Lávvu Dialogue workshop was a two-day workshop organised in Hetta by the Sámi Education Institute. It was related to the activities and goals of the Dialogues and Encounters in the Arctic project and brought together experts and traditional knowledge holders of Sámi livelihoods and culture. In the workshop, topics such as the future of the traditional livelihoods, environmental observations and the relation between the traditional livelihoods and new innovations were discussed. The participants were experts and partners of the project from Finland, Norway and Sweden. Due to the prevailing pandemic, it has previously not been possible to organize the Lávvu dialogues that have been included in the original plan of the project.
Fell Lapland Visitor Centre Skierri
• The workshop began with a meeting with the participants in the Fell Lapland Visitor Centre Skierri, where the Vuovjjuš – Kulkijat exhibition was introduced by the screenwriter Nils-Henrik Valkeapää. The exhibition depicts Sámi culture, history and fell nature. The exhibition has been compiled in collaboration with Johtti Sápmelaččat Association and individuals who have provided pictures, information and memoirs related to reindeer husbandry and Sámi culture.
The Lávvu Village
• On the first day, the workshop addressed the future of Sámi reindeer husbandry and compared traditional and new lávvu designs.
• Lávvu Village was built on the shore of Lake Ounasjärvi at Tervaniemi, which is owned by Johtti Sápmelaččat Association. The environment provided a unique setting for a participatory workshop, where participants were able to set up traditional and commercially produced lávvus, build a tent lavvu and observe the building of two bealjegoahtis.
• During the workshop, it was possible to have a sauna in a mobile sauna. Näkkälän Eräpalvelut was responsible for the catering of the Lávvu village.
The First Lávvu dialogue
• The Lávvu dialogue focused on the structural change of the reindeer industry, the future of reindeer husbandry and the challenges the livelihood is facing. The discussions focused on the need for additional feeding, the size of the reindeer herds and the challenges and changes associated with slaughter.
• Changing snow conditions and changes in the environment have created new challenges for reindeer husbandry and increased the need for additional feeding. This creates a need to develop the tools used in reindeer husbandry (sleighs, snowmobiles etc.). How will such changes affect reindeer husbandry and Sámi culture in the long run?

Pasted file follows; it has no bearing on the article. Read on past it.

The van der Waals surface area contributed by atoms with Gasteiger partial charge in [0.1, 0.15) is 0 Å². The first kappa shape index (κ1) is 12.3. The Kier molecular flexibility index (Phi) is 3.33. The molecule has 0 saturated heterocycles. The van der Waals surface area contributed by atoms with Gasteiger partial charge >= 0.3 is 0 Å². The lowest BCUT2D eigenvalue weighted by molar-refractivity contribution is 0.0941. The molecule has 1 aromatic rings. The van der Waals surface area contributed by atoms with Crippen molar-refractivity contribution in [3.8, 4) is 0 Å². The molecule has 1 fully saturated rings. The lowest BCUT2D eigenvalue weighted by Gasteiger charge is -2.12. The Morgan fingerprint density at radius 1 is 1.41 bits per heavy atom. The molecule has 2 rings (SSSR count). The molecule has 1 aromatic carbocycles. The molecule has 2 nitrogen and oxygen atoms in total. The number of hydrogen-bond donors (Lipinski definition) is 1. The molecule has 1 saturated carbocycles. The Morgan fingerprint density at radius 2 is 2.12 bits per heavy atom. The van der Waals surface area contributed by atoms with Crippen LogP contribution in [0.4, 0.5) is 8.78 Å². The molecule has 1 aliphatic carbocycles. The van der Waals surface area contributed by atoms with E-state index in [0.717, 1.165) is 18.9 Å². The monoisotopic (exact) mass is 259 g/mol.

• The use of technical equipment in off-road travel and traditions has changed the grazing culture, but it also affects the construction and use of traditional knowledge related to reindeer husbandry and the construction and transfer of traditional knowledge related to environmental observation.
• The use of snowmobiles and ATVs has reduced the use of temporary reindeer houses: nowadays there is no need to spend the night in the fell because of long distances.
• The participants in the workshop were able to watch Arto Saijets setting up a bealjegoahti that he learnt to build during the project.
• The second bealjegoahti in the Lávvu Village was made in collaboration with students of Industrial Design at the Sámi Education Center and the University of Lapland. During the workshop, Juho Saavalainen presented 3D modelling of the bealjegoahti, the jig and the wooden parts of the frame. The bealjegoahti was made during the project as one of its sub-objectives.
• 3D modelling offers an opportunity to capture traditional data and allows for a new way of storing the dimensions and shapes of certain necessities. This information can be used later for example in research and teaching.
• The Lávvu dialogue momentarily turned hybrid when Teams was used to get in touch with Krister Stoor and Lena-Maria Nilsson, our partners at the University of Umeå, who were unable to attend the workshop because of Covid-19 travel restrictions.
Wednesday 29 September 2021
Pekka Aikio’s speech
• Pekka Aikio spoke about the reindeer as an Arctic animal, describing it’s adaptation to the Arctic region thanks to a two-channel digestive system.
• Aikio described the relationship between reindeer and humans and how both have benefited from each other in the Arctic zone. He also took up challenges related to reindeer husbandry in Finland.
• Regarding the different livelihoods and land use patterns of the Sámi and Finns, Finns have thought that the Sámi neither use the land nor inhabit it. The northern nomadic way of life has not been understood.
• According to Aikio, reindeer husbandry has generally been linked with the Sámi, but the state has deliberately seen it differently and tried to make it more comparable to agriculture.
• Furthermore, reindeer husbandry is being forced into the agricultural context in Finland, which shows as a desire to see reindeer as production animals. This puts pressure on reindeer husbandry and grazing, and affects slaughter practices.
• This has also contributed to viewing the reindeer as a varmint and a threat to agriculture.